Lou asked the prices of the three carpets. The sales manager said 5,360, 6,780 and 7,800. When we didn't flinch at these prices, he apparently thought he could sell us a more expensive carpet, so he brought out a one-of-a-kind work of art. This carpet incorporated the weaver's life in a luscious red and orange woven diary. It was 14,500. We conferred privately. At 10 dirhams to the dollar, this price was a bargain for such a fine carpet; we decided to offer 9,000. He responded with 13,500, and - after much-feigned hand wringing and good-natured bargaining - we reached agreement at 10,500 including shipping. What a deal! We were elated, and our friends were awed by the vibrant carpet. The owner, too, was impressed with our selection, and brought out his album to show photos of the U.S. ambassador who purchased a carpet somewhat like ours. Furthermore, he had recently sold a similar carpet for 25,000! The sales manager congratulated us, saying that he showed such works of art only to people with exceptionally fine taste.

When we travel, Lou carries an American Express card, while Joan carries Visa. The shop preferred the Visa card, so Joan dug the card out of her money belt and went into the office to pay. A young clerk ran the card through and filled out the voucher. Joan signed and took it to the owner, asking: "Where does the slip indicate the amount charged?" The owner, in a fit of anger, yelled in Arabic at the clerk, who beat a hasty retreat. Then the owner tore up the sales slip, wrote up a new one and showed Joan the amount in the upper right corner. Joan nearly fainted. She hurried to Lou, pulled him aside and gasped, I think we just paid $10,500 for this carpet!" Lou was totally shocked. The prices he had been quoted were in U.S. dollars - not in dirhams! We  apologized profusely and attempted to slink out of the shop as rapidly as possible. The quick-thinking sales manager spread out our second and third choices on the mosaic floor. (Earlier, we had been unable to decide which we preferred - a 6x9' carpet at 5,360 or a 5x10' at 6,780.) He offered us either one of these carpets for $5,300. At this point, things were moving fast because the bus was loaded and waiting and we were the only ones left in the store. Lou pleaded that he could not let our friends wait any longer, at which point the sales manager came down to $3,800. Lou further pleaded that this amount was still way out of our price range. As we edged towards the door, Lou indicated that $1,100 was his maximum. The manager put one hand on Lou's shoulder, warmly shook his hand, and said "D'accord." In two minutes the carpet was rolled, wrapped in burlap, tied and in our arms! (The carpet we bought after all the fuss is on the right.)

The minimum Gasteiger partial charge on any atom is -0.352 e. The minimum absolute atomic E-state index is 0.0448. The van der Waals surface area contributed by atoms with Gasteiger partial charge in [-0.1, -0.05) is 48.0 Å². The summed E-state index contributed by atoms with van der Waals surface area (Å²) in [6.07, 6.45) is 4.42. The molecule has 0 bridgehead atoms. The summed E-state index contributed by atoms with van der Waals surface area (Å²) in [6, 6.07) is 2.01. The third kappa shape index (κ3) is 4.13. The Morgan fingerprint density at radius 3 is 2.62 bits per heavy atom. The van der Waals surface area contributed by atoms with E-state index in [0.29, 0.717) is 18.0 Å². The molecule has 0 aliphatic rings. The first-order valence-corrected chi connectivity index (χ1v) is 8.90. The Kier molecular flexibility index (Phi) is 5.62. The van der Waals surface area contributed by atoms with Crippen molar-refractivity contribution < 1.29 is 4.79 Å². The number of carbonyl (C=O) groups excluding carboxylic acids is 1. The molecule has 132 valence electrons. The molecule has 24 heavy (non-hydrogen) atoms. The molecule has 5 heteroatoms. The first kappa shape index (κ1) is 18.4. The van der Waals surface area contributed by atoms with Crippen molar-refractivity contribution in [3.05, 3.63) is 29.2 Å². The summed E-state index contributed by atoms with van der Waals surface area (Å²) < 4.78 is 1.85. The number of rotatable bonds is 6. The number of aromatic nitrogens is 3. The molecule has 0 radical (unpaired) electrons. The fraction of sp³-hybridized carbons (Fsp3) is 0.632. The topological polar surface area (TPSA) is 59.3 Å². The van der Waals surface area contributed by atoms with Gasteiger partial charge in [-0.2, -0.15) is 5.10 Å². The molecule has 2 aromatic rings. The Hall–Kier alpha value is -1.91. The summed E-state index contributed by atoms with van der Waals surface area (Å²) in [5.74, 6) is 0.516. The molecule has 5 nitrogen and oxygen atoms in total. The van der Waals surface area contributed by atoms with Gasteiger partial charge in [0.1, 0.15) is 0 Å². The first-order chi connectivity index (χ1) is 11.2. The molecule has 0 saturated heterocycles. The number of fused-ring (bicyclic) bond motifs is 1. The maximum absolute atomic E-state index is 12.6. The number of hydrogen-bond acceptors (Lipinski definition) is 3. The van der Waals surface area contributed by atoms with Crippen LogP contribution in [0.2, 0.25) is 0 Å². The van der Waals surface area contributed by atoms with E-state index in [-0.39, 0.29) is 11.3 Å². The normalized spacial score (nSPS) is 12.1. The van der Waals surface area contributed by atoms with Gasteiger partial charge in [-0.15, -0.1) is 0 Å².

Back in the bus we apologized to our fellow travelers for keeping them waiting an hour. We explained that we unwittingly and out of sheer naiveté had worked our way into a very embarrassing situation - and the best carpet deal of the day. We'd paid only 19% of the initial price instead of the usual 60%. Samir - who'd been laughing at us for the past half hour - said that we'd probably gotten our carpet at the dealer's cost. From this point on, we all called him "Berber-man Lou" in honor of his (inadvertent) success in bargaining with a man who came from many generations of rug merchants and traders!


He had another name as well. Wherever we went in Morocco people called out: "Ali Baba!" Lou's beard may have gotten him into the spotlight at a restaurant we visited in Fes. With our two friends, we decided to avoid the hotel dinner one night and strike out on our own for a good restaurant. Left to our own devices, we would have taken a taxi, but Samir - worried about losing his clients down a dark alley - insisted we go in the bus. So there were the four of us - sitting in the front rows of a 30-passenger bus, accompanied by the driver, Mustafa, and his assistant, Ebrahim. This was a stretch limo taken to extremes!

The restaurant was amazing. Hundreds of years ago, it was the reception room in the palace of Moulay Yousef, King of Morocco. Immense in size and in excellent condition, it was incredibly decorated in tile, marble, carved cedar and stucco. Wow! The center of the room was a 35-foot cube. This area was surrounded by ten huge marble columns, with a mosaic tile fountain on one side. A rich red Moroccan carpet lay in the center of the gorgeous mosaic floor. We had a sumptuous meal. The pastilla (pigeon - bones and all - in a pie with almonds and powdered sugar) was an interesting, never-again experience.

Entertainment was provided by a series of musicians (lutes, violins, tambourines, many types of drums), folk dancers (one tapped Lou for a dance, and they ended up on their knees, wriggling shoulders), a belly dancer (he wishes she'd tapped him, too!) and male dancers with drums and swords. However, the main event was yet to come. Without explanation, a waiter beckoned to Lou to follow and led him up three flights of stairs to an attic room. Here, four Moroccan women were preparing two French tourists as "brides" in a wedding. One was to be an Arab bride, the other a Berber bride. Guess who was to be the groom? Yep. They slipped Lou into a jellaba and fez, and he and his two brides were led downstairs to make their grand entrance. The brides and groom were formally presented to us as if we were the guests at the traditional Moroccan wedding. The first bride sat cross-legged on a palanquin, and the four women lifted her high and paraded her around the restaurant. She was elegantly adorned in a crown-like headpiece and formal robes, and was, as the Arab bride, appropriately reserved. Then it was the vivacious Berber's turn. In her peasant bridal robes, she was more demonstrative. When it was Lou's turn to be paraded around, he was still more effusive, and even doffed his fez to the applauding guests. Normally, a groom would have only one bride, but he had two - with a third in the audience! This was totally tourist silliness, but Lou's enthusiastic participation made it fun to watch.